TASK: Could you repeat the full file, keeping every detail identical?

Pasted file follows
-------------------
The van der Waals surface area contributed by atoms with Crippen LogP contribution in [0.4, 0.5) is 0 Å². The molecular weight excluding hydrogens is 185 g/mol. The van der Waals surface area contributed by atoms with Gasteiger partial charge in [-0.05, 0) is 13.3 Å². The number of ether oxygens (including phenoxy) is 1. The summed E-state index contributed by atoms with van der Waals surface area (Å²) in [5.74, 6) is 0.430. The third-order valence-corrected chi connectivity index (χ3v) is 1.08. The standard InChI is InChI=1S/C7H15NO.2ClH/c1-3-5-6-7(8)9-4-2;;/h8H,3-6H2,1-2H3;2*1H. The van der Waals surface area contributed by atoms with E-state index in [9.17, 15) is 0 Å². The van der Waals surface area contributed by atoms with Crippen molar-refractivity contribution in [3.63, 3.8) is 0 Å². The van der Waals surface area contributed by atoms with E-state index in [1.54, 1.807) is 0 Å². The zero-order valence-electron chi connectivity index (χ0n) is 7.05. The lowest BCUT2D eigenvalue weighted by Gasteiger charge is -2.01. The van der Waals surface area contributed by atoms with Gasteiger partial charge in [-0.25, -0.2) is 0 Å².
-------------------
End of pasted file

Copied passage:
The van der Waals surface area contributed by atoms with Crippen LogP contribution in [0.4, 0.5) is 0 Å². The molecular weight excluding hydrogens is 185 g/mol. The van der Waals surface area contributed by atoms with Gasteiger partial charge in [-0.05, 0) is 13.3 Å². The number of ether oxygens (including phenoxy) is 1. The summed E-state index contributed by atoms with van der Waals surface area (Å²) in [5.74, 6) is 0.430. The third-order valence-corrected chi connectivity index (χ3v) is 1.08. The standard InChI is InChI=1S/C7H15NO.2ClH/c1-3-5-6-7(8)9-4-2;;/h8H,3-6H2,1-2H3;2*1H. The van der Waals surface area contributed by atoms with E-state index in [9.17, 15) is 0 Å². The van der Waals surface area contributed by atoms with Crippen molar-refractivity contribution in [3.63, 3.8) is 0 Å². The van der Waals surface area contributed by atoms with E-state index in [1.54, 1.807) is 0 Å². The zero-order valence-electron chi connectivity index (χ0n) is 7.05. The lowest BCUT2D eigenvalue weighted by Gasteiger charge is -2.01. The van der Waals surface area contributed by atoms with Gasteiger partial charge in [-0.25, -0.2) is 0 Å².